Facebook’s recent $1 billion acquisition of Instagram triggered an avalanche of different reactions, including a negative one from Instagram users who liked the photo-sharing app precisely because it wasn’t Facebook.
On the tech-filled streets of the Mission, many of those who use social networks said that they favored Instagram and others such as Path for reaching smaller networks of friends.
“To me, Facebook used to be interesting when it was just college students joining it,” said Sean McCullough, a software engineer. “When parents started using it and other people started trying to actually do serious business on it, it lost all its pizazz to me.”
It would take a lot to blunt the power of Facebook, which has more than 845 million active monthly users and is expected to reach 1 billion by next August, according to papers filed in February for its public offering this month. But like Yahoo or MySpace, has it become passé among the young and hip?
Already its growth is slowing, with the number of users up by only 13.6 per cent in 2011, a considerably smaller figure than the previous year, when users jumped by 38.6 per cent, according to digital intelligence gatherer eMarketer.
“When I first joined, I found it fun, but that wore off quite quickly,” said Natasha, who works as a primary school teacher in San Francisco. “Some people continue to post the same things all the time, which makes the whole thing very repetitive.”
For some, Facebook’s reach is simply too great, and that has made them turn to other online platforms to connect — especially when it comes to sharing artistic or more sensitive content.
Alecz Bendt, a student, acknowledged that he’s “addicted to Facebook,” yet he also uses other platforms, such as Instagram and Photobucket, to share his pictures.
On these sites, he said, “I’m free to do what I want and create the art I like, which I can’t always show to everyone.” They offer a way for him to escape the crowds on Facebook, where some of his family members or colleagues could see what he does not necessarily want to show them.
Others, like web designer Michelle Mederos, also a frequent Instagram user, like to separate activities on the web according what they’re doing. “On Instagram, I upload moments or sights I really want to share with the world,” she said, whereas when she uses Facebook she is more likely to “write complaints about [her] life.”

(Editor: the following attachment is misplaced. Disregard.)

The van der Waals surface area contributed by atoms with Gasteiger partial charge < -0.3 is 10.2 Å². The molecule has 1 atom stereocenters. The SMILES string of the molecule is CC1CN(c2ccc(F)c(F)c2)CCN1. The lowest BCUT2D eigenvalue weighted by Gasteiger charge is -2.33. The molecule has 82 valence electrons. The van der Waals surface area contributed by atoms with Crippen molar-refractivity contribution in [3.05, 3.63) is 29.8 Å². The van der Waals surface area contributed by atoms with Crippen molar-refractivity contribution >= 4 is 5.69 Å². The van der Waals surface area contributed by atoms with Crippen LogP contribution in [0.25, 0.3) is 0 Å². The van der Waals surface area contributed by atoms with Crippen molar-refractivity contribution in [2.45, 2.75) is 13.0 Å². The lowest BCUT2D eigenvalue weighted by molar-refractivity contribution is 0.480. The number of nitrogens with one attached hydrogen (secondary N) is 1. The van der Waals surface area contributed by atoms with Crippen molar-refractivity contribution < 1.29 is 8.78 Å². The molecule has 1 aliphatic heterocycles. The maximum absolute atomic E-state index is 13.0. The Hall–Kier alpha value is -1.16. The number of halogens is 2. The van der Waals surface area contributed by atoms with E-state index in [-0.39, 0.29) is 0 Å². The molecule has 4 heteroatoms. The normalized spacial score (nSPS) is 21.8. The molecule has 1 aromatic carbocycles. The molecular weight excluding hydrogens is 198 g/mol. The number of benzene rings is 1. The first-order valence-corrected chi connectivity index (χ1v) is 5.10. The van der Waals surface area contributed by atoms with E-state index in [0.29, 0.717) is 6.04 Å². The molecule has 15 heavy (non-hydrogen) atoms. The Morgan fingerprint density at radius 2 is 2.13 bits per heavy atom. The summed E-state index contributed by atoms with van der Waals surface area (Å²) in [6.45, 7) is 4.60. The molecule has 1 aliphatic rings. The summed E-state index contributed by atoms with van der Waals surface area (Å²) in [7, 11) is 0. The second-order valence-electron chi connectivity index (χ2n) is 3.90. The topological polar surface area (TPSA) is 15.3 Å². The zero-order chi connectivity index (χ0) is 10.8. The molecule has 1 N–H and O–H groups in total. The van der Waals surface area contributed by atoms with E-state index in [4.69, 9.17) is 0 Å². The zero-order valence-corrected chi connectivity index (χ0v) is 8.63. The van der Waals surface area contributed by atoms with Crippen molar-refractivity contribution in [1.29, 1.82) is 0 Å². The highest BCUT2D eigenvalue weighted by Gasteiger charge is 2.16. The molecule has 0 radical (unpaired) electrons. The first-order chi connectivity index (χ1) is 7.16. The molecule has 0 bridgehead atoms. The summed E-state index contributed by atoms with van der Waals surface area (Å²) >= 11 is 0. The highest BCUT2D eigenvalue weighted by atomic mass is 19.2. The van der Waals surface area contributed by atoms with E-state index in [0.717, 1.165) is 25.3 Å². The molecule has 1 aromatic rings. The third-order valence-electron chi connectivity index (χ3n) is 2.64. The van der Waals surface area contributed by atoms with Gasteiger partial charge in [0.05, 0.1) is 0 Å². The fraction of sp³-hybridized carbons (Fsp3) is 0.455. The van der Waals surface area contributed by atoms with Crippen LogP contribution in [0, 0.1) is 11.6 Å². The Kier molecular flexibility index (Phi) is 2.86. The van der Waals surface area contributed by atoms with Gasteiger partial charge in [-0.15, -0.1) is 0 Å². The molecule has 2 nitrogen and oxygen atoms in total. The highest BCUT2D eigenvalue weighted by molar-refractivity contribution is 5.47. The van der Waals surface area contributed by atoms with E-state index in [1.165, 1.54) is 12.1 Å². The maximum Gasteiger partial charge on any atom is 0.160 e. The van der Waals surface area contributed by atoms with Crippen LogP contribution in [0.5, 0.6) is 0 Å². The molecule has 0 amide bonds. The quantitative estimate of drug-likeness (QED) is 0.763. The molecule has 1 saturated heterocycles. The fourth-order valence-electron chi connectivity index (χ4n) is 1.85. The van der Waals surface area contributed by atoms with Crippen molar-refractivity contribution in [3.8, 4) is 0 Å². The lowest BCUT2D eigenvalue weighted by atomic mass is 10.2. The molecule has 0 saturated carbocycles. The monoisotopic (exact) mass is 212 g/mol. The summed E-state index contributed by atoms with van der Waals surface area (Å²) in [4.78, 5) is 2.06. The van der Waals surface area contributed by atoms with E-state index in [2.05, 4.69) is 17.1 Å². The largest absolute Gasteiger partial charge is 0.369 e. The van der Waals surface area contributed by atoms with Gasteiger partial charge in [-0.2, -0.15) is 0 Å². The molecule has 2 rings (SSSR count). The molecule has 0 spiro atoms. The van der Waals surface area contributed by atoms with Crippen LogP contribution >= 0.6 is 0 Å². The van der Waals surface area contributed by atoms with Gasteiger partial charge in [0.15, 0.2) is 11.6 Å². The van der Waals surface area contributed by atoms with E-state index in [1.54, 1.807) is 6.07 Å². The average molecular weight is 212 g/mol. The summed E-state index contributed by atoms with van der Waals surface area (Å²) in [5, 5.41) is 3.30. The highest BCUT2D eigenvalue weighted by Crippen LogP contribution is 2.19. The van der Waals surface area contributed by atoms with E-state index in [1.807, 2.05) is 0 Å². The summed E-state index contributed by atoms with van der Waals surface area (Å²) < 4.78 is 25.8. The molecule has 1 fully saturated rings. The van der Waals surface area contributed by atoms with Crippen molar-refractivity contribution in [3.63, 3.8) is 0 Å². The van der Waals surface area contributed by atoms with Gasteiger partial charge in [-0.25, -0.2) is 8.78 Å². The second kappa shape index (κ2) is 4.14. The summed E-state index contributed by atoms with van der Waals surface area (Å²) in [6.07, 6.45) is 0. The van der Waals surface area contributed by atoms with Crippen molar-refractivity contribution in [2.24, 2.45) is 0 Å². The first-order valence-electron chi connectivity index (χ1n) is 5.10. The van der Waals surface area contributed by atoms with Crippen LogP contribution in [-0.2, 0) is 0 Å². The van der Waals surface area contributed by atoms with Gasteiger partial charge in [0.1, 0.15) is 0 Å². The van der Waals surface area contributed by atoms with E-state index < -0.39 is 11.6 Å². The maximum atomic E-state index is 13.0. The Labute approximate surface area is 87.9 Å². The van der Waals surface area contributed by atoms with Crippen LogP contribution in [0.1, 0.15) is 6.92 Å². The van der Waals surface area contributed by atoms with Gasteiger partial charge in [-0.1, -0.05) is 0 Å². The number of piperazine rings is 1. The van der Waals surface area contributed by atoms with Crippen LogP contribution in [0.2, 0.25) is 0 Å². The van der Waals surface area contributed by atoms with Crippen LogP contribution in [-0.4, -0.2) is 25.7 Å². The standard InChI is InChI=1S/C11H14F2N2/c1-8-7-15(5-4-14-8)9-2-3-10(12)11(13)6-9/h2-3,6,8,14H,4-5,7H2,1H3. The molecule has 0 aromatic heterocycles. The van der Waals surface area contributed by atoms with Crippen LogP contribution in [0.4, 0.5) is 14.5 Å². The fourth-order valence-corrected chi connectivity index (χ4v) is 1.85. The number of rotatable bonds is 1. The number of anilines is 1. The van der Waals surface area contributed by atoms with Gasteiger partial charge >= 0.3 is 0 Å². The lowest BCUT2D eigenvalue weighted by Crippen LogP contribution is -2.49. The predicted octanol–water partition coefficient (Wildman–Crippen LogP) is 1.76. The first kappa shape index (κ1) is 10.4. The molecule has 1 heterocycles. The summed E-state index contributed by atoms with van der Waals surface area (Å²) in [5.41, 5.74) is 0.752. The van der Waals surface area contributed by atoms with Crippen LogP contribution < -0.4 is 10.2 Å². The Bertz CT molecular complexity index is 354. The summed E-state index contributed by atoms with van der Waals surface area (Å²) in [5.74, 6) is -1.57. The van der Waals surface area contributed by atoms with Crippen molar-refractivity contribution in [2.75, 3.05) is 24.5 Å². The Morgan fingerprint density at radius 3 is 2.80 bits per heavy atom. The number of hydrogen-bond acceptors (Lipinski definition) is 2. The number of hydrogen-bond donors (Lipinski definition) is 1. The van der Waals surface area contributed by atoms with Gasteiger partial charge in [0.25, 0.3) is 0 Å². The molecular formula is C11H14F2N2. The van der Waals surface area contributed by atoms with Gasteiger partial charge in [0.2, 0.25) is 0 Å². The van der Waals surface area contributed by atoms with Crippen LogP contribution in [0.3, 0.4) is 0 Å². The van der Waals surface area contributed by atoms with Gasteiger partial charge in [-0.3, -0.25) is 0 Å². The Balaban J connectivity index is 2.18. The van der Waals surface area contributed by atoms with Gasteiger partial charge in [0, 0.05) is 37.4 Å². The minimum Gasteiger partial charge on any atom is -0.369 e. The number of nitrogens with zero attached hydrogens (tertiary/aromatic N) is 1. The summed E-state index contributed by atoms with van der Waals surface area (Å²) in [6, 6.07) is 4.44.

One visual effects designer who declined to give her name said she prefers turning to platforms that allow for greater personalization, such as Pinterest. There, she said, users connect according to explicitly labeled themes and interests.
“I think it’s a better, more personal way to surf the Internet than Facebook. This way, you can follow people according to their interests; it’s easier to find stuff that is directly appealing to you.”
Going a step further, communications officer Stephen Mayo said he found “an alternative” to Facebook through Instagram.
“I enjoy looking at pictures more than reading what people are doing or following their status updates on Facebook,” he said.
The picture-sharing app has become so important to him that he claims he would be “put off by any interference from Facebook,” its new mother company.
Others have committed the ultimate act of social rebellion: they have quit Facebook, plain and simple.
Though there are no official figures, in June 2011 Inside Facebook, which looks at the social network’s financial and technical development, reported that Facebook had lost close to 6 million U.S. users between May and June that year.
One of these rebels was waiter Trevor Goosen. “I used to be on some social networks, but I felt too distracted, so I gave up,” he said, defining these services as a “huge waste of time.”
Stacey, also a public school teacher, agrees. She too dropped out of Facebook and other social media platforms, now limiting herself to Skype and her cellphone.
What truly bothered her was the loss of privacy. “I think [it] is invasive of other people’s lives and mine,” she said.
Before closing her account, Stacey said, she spent some time snooping into people’s profiles. “I ended up knowing things that I was not supposed to know and I would not have been able to find otherwise.”
Those who leave, however, are still a minority.
“I have friends who have given up Facebook and joined other networks,” said Noelle Skool, “but I don’t really care that much. I simply don’t post things that I wouldn’t want people to see.”
Many still see Facebook as a key tool in their social and work lives despite the drawbacks. This is the case of Olivia June, a communications expert for a marketing company.
“Mass adoption makes it difficult to use it — I mean, even your grandma is on Facebook,” she said. But it remains a great platform for marketing or simply being in the midst of what everyone else is up to.
“I didn’t use it for a long time,” said Derek Philipps. “But when [other websites such as] MySpace wound down, I simply followed along,” he said. “I try not to think about the changes they keep making to their website or about their policies.”
Some, like musician Noah Grant, are grudgingly aware of just how big Facebook actually is. Despite its controversial policies on content-sharing, Grant continues to use the website to advertise his music.
“It inconveniences me,” he admitted, “but I would rather have people pirate my music and know it is there instead of them not being able to access it.”